Oh ye. The ending was supurb, it had me grinning like a cheshire cat.moreless
Dean Stockwell

Dean Stockwell

Rear Admiral Albert "Al" Calavicci

Scott Bakula

Scott Bakula

Dr. Samuel "Sam" Beckett

Royce D. Applegate

Royce D. Applegate

Sheriff Blount

Guest Star

Michael D. Roberts

Michael D. Roberts

Willis Trafford

Guest Star

James Ingersoll

James Ingersoll

Clayton Trafford

Guest Star

Trivia, Notes, Quotes and Allusions

FILTER BY TYPE

  • TRIVIA (6)

    • In the leap in at the end of the previous episode Sam leaps into Jesse already sitting at the lunch counter.  At the beginning of this episode Sam leaps in at the door walking into the restaurant.

    • When Sam first enters the car, he gets up to see his new face in the rear view mirror. For a very brief moment you can see Scott Bakula's hat obscuring the person he has leaped into.

    • Trivia: This episode is the first in which Sam leaps into a black man.

    • In a nice touch, Sam forgets to turn off his turn signal. In this time period, most car turn signals did not automatically shut off.

    • When Sam comes out of the jail house the reflection in the glass is his not Jessie's.

    • In the cemetery scene, Al casts a shadow on the ground, which should not happen because he is a hologram.

  • QUOTES (17)

    • Sam: If the truth be known, once I got into it, quantum leaping turned out to be a lot of fun. So far, I've been able to save two lives, one ball game, and a pig. I fought for the faith of a nun and against the mob, put together three couples, a father and daughter, and the lyrics for "Peggy Sue." Like I said, stepping into someone else's shoes can be a lot of fun.

    • Sam: Of all the people I've leaped into, Jesse should have been the strangers. But there was something very comfortable about him-like putting on a pair of your favorite shoes or a jacket you've broken in just right.

    • (to Sam, as a black man)
      Al: I've seen things that would curl your hair. No pun intended.

    • Clayton: I swear, you got ears like a hawk.
      Ms. Melanie: I'm old, not dead.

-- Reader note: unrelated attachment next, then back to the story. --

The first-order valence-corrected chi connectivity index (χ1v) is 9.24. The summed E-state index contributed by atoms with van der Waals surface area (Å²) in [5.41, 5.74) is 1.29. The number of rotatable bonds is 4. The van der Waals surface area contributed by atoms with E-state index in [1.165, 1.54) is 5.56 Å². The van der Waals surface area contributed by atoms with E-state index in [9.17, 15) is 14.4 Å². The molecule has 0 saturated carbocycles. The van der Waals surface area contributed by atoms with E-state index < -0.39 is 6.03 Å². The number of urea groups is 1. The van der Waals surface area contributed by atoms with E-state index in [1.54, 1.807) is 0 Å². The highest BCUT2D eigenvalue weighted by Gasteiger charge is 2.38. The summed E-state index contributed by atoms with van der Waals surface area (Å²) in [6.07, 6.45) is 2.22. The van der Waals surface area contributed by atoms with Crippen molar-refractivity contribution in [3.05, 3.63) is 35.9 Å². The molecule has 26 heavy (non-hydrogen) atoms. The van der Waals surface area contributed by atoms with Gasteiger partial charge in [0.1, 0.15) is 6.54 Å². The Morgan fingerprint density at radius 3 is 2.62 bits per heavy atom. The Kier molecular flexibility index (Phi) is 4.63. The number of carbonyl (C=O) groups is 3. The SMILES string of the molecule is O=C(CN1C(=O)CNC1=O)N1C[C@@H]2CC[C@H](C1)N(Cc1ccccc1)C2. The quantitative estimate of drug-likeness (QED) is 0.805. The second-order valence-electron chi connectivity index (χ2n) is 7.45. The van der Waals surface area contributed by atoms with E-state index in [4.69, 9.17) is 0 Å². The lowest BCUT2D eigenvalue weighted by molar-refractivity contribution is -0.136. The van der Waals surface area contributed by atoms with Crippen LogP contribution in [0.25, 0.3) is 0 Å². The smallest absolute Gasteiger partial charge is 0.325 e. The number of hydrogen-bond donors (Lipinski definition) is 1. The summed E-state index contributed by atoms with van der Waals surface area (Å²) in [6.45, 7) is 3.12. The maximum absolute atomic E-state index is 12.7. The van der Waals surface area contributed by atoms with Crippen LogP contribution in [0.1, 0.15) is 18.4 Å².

• Nell: I'm gonna sit at that counter some day... and I'm gonna drink from the white fountain and, and ride in the front of the bus and do all the things that make white folks mad.
      Sam: Is that why you wanna do it, to make 'em mad?
      Nell: Yep, and 'cause it's right.

    • Sam: I'd heard of chitlins, of course. I thought they were one of those rare Southern delicacies that taste as good as they sound. I never realized they were pig intestines. The smell was like something that had been kept around too long in autopsy class.

    • (reciting his chitlins recipe)
      Al: Now, uh, what am I forgetting?
      Sam: How sick this is making me.

    • Sam: (to Al) Are you crazy?
      Willis: (overhearing) Not as crazy as you are. Or at least that's what people are gonna say if they see you in here talkin' to yourself.

    • Sam: "Blacks." That's what we'll be called instead of "Negroes."
      Miz Melanie: What in God's name's wrong with being called a niggra?
      Sam: Maybe it's just a little too close to "nigger."

    • Sam: I've gone crazy? Miz Melny, I'm not the the one burning crosses in the front of people's homes.

    • Sam: You can't, it's too hot today
      Miz Melanie: I'm not gonna melt.

    • Doctor: I can't help her. It's against the law.
      Sam: To hell with the law!

    • Sam: Al, you're getting a little paranoid.
      Al: Sam, how do you think I've lived this long?

    • Al: Sam, she had to have heard me.
      Sam: That's great, Al.
      Al: Just think of the possibility. I mean, if I reached Miz Melany, then maybe, just maybe... I can reach other women. Younger women. What? What?
      Sam: Is sex all you ever think about?
      Al: Well, except when I'm pulling you out of the fire, yes.

    • Al: Pull off into the cemetery, dammit!
      Miz Melanie: Thank you, Charles. You didn't have to swear.

    • Ms. Melanie: My relationship with Mr. Tyler is my business. Now you go mind yours, and I'll see you for supper.
      Clayton: Yes, ma'am. (walks away)
      Sam: Thank you.
      Ms. Melanie: Sometimes I think they switched babies on me.

    • Sam: Miz Melny, once you have seen the light, you can not go back into the darkness.

  • NOTES (2)

    • The day Sam leaps in is his birthday. He was born in 1953 so he'd be two years old. Sam also leaps into this same date and year in "Trilogy (1)."

    • The house where Sam has parked Miz Melanie's car (at the beginning of the episode) is the same house used in exterior shots of the Seaver house on Growing Pains.

  • ALLUSIONS (2)

    • Al: It was incredible. Real Twilight Zone stuff.
      He is referring to The Twilight Zone show, a series with science fiction, horror or fantasy tales. The original Twilight Zone series aired from 1959 with host Rod Serling, and continued in 1985 with Charles Aidman and Robin Ward in 1985, and went back in 2002 for just one season, hosted by Forest Whitaker.

    • Sam: I feel like the Wicked Witch of the West
      Referencing L. Frank Baum's The Wizard of Oz novel and the sequels, and the 1939 film version where Margaret Hamilton plays the Wicked Witch of the West.